Thursday, April 9, 2015

The Implications Of The Seed Funding Boom

Editor’s Note: Pedro Torres-Picón and Scott Wolfgang are the Managing Partners at Quotidian Ventures, an New York-based pre-seed venture capital firm.
Josh Kopelman wrote a great post recently highlighting the current state of the early-stage funding market.
One of his main points was that the Series Seed round is becoming so easy to raise that founders aren’t being tested and thus often surprised when it becomes difficult to raise their Series A.
This “Series Seed Surge”, as he dubs it, really isn’t shocking when you consider that $1.4 billion was raised by 50 funds with less than $50 million in 2013 and 2014 (US and Canada only)[1]. Equally unsurprising is that seed valuations continue to grow as the number and size of seed funds increases.
Screenshot 2015-03-23 09.42.35
While Josh’s post is on point, it doesn’t touch on the pre-seed market, which is becoming more important in the current funding landscape. A pre-seed round is the initial capital injection (usually under $1 million)  that allows a founder to finally quit his or her job, hire the first developer or relocate a co-founder, or add a contract designer to get the first product out the door.
Money at this genesis stage was easier to find just a couple of years ago, especially in New York. However, as newer funds raised larger second funds, the general partners have shifted their focus to larger checks in slightly later seed companies. This has led to a dearth of truly early-stage professional investors willing to write those first checks needed to get an entrepreneur moving forward (again, especially true for NYC).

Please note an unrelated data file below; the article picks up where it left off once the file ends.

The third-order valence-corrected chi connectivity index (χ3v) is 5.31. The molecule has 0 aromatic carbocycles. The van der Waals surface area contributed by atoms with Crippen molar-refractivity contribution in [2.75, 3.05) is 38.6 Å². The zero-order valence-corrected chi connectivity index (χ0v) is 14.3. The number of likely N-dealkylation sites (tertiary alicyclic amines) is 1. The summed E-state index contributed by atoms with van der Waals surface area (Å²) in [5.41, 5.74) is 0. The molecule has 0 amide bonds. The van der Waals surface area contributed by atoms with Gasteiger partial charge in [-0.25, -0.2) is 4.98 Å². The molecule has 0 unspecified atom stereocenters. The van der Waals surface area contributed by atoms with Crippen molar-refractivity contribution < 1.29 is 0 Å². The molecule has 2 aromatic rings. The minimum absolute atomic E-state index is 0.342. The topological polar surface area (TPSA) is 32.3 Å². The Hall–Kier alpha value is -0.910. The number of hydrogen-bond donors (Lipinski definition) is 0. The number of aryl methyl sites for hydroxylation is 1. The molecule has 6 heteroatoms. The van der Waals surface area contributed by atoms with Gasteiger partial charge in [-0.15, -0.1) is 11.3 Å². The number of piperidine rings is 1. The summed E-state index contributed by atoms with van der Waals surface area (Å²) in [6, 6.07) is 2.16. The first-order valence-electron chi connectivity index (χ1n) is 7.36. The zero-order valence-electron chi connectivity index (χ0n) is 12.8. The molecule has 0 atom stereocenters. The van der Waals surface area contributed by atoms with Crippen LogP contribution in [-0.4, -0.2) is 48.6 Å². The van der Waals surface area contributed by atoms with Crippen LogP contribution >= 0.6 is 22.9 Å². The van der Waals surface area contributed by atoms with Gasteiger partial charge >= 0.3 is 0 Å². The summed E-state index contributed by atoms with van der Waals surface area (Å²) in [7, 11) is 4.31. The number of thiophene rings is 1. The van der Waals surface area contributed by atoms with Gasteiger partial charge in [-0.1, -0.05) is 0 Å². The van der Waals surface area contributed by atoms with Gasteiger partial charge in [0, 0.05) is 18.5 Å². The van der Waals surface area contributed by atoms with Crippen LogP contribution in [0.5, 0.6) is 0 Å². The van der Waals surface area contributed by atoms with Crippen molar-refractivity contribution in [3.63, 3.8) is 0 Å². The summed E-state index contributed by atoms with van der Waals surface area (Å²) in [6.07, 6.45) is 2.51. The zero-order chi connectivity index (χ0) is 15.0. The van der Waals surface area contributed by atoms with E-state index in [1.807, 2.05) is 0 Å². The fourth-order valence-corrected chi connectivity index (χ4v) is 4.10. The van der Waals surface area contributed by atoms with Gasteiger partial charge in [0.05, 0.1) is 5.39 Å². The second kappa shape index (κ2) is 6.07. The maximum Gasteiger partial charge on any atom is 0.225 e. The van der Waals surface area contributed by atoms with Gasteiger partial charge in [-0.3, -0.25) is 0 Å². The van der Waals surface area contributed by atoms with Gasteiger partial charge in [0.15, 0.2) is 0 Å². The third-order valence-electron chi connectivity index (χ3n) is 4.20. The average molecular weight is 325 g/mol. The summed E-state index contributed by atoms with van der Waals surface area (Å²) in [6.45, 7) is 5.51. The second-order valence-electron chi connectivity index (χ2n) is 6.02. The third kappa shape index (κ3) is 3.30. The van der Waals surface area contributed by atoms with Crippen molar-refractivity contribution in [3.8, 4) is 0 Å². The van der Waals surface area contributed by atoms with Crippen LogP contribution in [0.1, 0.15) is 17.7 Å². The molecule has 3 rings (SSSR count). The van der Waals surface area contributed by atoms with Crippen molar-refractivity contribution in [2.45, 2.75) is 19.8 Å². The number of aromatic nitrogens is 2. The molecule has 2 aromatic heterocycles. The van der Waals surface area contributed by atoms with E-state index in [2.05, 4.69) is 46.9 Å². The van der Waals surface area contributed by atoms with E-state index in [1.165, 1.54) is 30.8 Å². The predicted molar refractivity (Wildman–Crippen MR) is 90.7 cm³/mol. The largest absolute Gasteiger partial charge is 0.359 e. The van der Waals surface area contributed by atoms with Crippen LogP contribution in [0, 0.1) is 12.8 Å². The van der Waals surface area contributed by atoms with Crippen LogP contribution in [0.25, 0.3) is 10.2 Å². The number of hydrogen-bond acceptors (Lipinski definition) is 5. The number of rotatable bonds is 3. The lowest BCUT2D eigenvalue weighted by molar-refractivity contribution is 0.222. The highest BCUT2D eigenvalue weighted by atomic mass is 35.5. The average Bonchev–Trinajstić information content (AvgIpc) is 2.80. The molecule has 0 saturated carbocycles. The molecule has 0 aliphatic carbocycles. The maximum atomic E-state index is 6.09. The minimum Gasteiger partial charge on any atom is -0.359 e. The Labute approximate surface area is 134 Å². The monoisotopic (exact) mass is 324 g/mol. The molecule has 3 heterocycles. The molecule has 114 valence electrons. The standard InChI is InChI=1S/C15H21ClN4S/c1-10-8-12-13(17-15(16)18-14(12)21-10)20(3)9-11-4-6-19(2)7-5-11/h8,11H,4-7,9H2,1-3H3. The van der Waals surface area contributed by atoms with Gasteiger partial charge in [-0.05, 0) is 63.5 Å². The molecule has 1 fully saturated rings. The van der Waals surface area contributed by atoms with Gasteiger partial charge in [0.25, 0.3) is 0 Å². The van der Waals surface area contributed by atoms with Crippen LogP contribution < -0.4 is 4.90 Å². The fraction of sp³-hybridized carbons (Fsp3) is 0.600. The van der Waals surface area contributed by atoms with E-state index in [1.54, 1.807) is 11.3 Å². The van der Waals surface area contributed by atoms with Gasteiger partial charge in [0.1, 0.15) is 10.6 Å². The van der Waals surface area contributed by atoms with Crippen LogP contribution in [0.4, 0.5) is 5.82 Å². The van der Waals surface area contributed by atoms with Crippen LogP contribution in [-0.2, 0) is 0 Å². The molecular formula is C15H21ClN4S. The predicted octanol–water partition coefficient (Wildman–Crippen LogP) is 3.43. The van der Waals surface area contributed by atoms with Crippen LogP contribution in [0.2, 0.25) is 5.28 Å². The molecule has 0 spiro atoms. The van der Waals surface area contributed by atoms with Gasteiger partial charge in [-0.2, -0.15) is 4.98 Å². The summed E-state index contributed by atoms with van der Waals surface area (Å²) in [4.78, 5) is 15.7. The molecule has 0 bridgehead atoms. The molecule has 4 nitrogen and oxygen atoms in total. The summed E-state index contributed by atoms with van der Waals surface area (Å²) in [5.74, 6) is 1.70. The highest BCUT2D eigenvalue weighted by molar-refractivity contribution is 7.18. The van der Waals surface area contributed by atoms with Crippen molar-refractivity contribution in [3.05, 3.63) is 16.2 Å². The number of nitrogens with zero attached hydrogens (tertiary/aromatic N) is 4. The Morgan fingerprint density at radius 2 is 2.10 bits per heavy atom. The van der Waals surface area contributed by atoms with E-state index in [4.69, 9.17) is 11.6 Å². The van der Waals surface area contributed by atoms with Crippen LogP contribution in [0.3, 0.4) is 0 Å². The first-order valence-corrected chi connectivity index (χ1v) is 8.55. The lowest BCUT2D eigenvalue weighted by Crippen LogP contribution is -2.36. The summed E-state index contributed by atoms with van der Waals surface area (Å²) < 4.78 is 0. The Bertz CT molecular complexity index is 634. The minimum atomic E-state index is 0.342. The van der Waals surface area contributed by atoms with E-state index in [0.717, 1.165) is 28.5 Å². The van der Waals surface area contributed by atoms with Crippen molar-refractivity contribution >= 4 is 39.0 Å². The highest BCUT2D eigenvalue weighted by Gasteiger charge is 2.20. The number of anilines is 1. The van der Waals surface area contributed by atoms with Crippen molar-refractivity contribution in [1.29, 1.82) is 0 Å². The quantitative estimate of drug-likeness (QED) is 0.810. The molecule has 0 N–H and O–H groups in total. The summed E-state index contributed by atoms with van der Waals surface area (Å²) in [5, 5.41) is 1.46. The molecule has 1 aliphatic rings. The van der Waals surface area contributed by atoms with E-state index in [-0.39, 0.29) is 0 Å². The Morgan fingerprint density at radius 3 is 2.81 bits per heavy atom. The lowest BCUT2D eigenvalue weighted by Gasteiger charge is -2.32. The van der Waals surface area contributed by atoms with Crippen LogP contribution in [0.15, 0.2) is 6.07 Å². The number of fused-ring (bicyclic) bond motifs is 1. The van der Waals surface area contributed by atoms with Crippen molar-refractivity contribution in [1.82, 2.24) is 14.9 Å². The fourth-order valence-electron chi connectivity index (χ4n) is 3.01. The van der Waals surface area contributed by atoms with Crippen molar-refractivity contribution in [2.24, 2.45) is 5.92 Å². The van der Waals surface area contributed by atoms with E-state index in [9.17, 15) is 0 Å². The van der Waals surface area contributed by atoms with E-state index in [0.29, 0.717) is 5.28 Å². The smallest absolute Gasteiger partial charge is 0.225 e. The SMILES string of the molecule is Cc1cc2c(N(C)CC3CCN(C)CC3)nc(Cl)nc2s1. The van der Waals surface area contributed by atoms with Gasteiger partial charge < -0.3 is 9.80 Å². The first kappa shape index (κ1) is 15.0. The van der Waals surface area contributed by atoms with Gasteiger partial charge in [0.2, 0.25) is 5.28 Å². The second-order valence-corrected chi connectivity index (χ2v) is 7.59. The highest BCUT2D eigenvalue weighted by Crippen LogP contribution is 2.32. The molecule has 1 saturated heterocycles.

This migration of seed capital to later, larger deals has created a bifurcation in the market with Seed rounds under $1million (i.e. pre-seed) valuations relatively stable while seed rounds of more than $1 million are undergoing significant inflation.
Screenshot 2015-03-23 09.42.49
We believe this market inefficiency creates an incredible arbitrage opportunity for pre-seed firms.
Another highly beneficial aspect of the pre-seed market is an entrepreneur with a promising team and product has a better chance than ever of raising a larger seed round (versus dying or getting aqui-hired).
This is due not only to the fact that there are more seed funds, but also because the network of accelerator programs has grown drastically in the past few years. In Y Combinator and Techstars alone, the combined total number of slots in 2015 will be approximately 400 – versus 150 in 2010.
At the same time, with seed round valuations of over $1 million rapidly increasing, pre-seed investments are enjoying rapidly increasing markups.
This dynamic of increased probability of success coupled with higher payouts would be akin to a blackjack hand paying out a higher amount while at the same time the deck is getting stacked to produce more 21’s.  Not a bad time to sit down and play a few hands.
For the first time in a while, venture investing is experiencing the same disruption that it has unleashed on countless other industries.
This is leading to the rise of a new generation of fund managers who have adapted quickly and identified gaps in the changing landscape.
[1] Shai Goldman Google Spreadsheet “VC funds at / below $200M in size (new funds raised since 2011)

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